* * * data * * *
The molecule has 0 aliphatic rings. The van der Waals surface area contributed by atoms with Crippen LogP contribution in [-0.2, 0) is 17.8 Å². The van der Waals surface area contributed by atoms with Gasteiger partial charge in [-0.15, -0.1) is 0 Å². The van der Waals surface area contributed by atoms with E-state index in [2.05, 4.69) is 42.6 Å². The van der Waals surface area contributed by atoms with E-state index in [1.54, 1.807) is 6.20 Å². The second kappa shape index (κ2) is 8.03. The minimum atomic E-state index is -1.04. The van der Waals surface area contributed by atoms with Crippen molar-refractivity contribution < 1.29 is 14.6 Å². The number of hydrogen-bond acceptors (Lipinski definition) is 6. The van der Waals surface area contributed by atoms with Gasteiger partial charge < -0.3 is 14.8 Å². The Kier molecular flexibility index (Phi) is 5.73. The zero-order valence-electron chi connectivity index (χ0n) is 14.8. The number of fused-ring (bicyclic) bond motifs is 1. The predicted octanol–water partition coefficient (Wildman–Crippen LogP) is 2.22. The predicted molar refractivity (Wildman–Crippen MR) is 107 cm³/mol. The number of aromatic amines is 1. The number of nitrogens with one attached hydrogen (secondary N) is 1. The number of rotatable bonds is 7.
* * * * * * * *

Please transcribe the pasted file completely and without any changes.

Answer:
The molecule has 0 aliphatic rings. The van der Waals surface area contributed by atoms with Crippen LogP contribution in [-0.2, 0) is 17.8 Å². The van der Waals surface area contributed by atoms with Gasteiger partial charge in [-0.15, -0.1) is 0 Å². The van der Waals surface area contributed by atoms with E-state index in [2.05, 4.69) is 42.6 Å². The van der Waals surface area contributed by atoms with E-state index in [1.54, 1.807) is 6.20 Å². The second kappa shape index (κ2) is 8.03. The minimum atomic E-state index is -1.04. The van der Waals surface area contributed by atoms with Crippen molar-refractivity contribution < 1.29 is 14.6 Å². The number of hydrogen-bond acceptors (Lipinski definition) is 6. The van der Waals surface area contributed by atoms with Gasteiger partial charge < -0.3 is 14.8 Å². The Kier molecular flexibility index (Phi) is 5.73. The zero-order valence-electron chi connectivity index (χ0n) is 14.8. The number of fused-ring (bicyclic) bond motifs is 1. The predicted octanol–water partition coefficient (Wildman–Crippen LogP) is 2.22. The predicted molar refractivity (Wildman–Crippen MR) is 107 cm³/mol. The number of aromatic amines is 1. The number of nitrogens with one attached hydrogen (secondary N) is 1. The number of rotatable bonds is 7.